Anna: The timing was really right for this record to be our first. When we decided to jump in and do this, The Devil Whale was already recording a new record that was scheduled to be due out in the fall of 2010. That gave us time to plan and prepare and raise some money. Plus it is extremely important that we are able to sell out of the LP, we can't afford to sit on extra inventory. And we knew from experience with selling The Devil Whale's CD that they could easily sell through this LP for us. Plus we're big fans of the band and know that they are incredibly professional and great to work with.
Gavin: Will you just be putting out the album, or will you also be doing stuff like promotions, a tour, videos, etc?
Anna: We are a vinyl only label at this point. We help bands get their music onto LP and then it is their game...
Gavin: You also recently revealed that you're going to release Alexis Gideon's next album. What are the plans for his release?
Anna: We'll be putting out Alexis' amazing work on double pink vinyl with a DVD inside. It will also include a download version of the music too. It is going to be incredible. He'll be here September 18th & 19th playing a couple shows in town to promote the release and sell some pre-order versions of the work.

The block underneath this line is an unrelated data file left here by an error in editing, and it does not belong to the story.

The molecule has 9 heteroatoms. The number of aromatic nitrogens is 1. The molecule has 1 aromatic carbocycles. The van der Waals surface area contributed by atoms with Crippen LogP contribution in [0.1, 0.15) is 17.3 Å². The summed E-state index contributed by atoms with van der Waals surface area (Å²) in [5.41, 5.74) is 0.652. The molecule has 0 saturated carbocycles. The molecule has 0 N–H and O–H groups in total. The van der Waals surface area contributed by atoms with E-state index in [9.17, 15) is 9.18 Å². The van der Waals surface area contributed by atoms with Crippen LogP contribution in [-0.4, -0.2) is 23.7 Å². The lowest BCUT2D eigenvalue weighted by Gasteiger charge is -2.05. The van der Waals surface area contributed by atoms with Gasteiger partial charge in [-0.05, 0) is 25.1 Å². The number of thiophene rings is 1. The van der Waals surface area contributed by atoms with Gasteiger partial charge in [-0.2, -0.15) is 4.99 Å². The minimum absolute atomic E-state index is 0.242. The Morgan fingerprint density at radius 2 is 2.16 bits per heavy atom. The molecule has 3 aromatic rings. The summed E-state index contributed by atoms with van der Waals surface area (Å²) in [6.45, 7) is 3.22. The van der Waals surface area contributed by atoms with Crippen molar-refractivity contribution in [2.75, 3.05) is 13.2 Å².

Gavin: Do you have any other artists you're looking at or have line up already, or just playing things by ear at the moment?
Anna: Right now we're not looking past Alexis Gideon's release. Between the two bands and the record store we've got enough on our plate to keep us busy for a while.
Gavin: Are there any other plans in the works for either the store or the label at the moment?
Anna: There are always plans, but timing is everything, so we aren't revealing anything.
Gavin: Catching up with you locally, what are your thoughts on the Utah music scene now, both good and bad?
Anna: It seems the scene is in a transitional period right now. Which is good and bad. A lot of long-standing bands that were wildly popular have broken up or kind of disappeared. There are a few strong ones holding on, but this is a great time for new developing bands to start making a name and growing a fan base.